If you are planning a special dinner and want to cook the perfect leg of lamb, be sure to remember the importance of basting. Many people associate basting with Thanksgiving turkey, but any roasted meat in the oven is at serious risk of becoming dry and rubbery, including lamb. When preparing your lamb for the oven, be sure to season well and cover with some type of marinade. It is best to either brush the lamb with olive oil or use an oil or butter-based marinade to help keep the roast moist from the very beginning.
Make a basting mixture. Making a basting mixture, rather than just using the natural juices of the lamp adds additional flavor to the lamb. Mix together lemon juice, olive oil, chopped garlic and a dash of rosemary. Set aside. The lamb roast should have been pre-seasoned and basted with some sort of fat like butter or oil before it initially went in the oven, so you don't need to start basting until about 20 to 30 minutes in.
Remove lamb completely from oven. It is important that the oven stay at the proper cooking temperature to ensure even cooking, so don't just slide the oven rack out to baste. This will just cause the oven to lose heat and have to reheat itself all over again. Using oven mitts, lift the entire pan out of the oven and place it on top of the stove, and close the oven door.
Baste with mixture and natural juices. The lamb will not have much accumulated lamb juice in the beginning so baste generously with the basting butter mixture you made. A pastry or butter brush works well for this task. Be sure to coat every part of the outside of the lamb, and quickly put the roast back into the oven. After a few bastings you will begin to accumulate lamb juice at the bottom of the pan. Use a basting bulb to suck up the juice and pour over the lamb. Continue to cook and baste every 20 to 30 minutes until a meat thermometer reads at least 135 degrees in the center of the lamb.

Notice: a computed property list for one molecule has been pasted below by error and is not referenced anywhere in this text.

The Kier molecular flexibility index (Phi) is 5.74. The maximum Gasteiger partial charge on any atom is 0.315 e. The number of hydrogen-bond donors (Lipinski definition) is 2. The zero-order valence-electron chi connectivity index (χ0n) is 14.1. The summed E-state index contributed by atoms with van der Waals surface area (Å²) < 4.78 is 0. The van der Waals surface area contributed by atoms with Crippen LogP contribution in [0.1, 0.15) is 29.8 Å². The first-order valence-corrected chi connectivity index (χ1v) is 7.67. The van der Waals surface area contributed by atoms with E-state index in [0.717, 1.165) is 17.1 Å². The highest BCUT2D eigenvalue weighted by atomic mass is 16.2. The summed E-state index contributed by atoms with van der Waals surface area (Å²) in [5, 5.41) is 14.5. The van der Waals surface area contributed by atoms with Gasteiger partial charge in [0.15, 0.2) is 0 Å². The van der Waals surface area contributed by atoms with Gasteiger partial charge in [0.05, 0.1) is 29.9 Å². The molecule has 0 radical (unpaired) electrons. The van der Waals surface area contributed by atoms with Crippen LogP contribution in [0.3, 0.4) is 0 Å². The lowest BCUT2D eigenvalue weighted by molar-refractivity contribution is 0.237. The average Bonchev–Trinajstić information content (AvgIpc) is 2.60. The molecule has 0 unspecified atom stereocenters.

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Although the flavors of lemon and rosemary go well with lamb meat, you can make a basting mixture out of any seasonings you would like that complement the lamb such as oregano, thyme and mint.
Based in Los Angeles, Zora Hughes has been writing travel, parenting, cooking and relationship articles since 2010. Her work includes writing city profiles for Groupon. She also writes screenplays and won the S. Randolph Playwriting Award in 2004. She holds a Bachelor of Arts in television writing/producing and a Master of Arts Management in entertainment media management, both from Columbia College.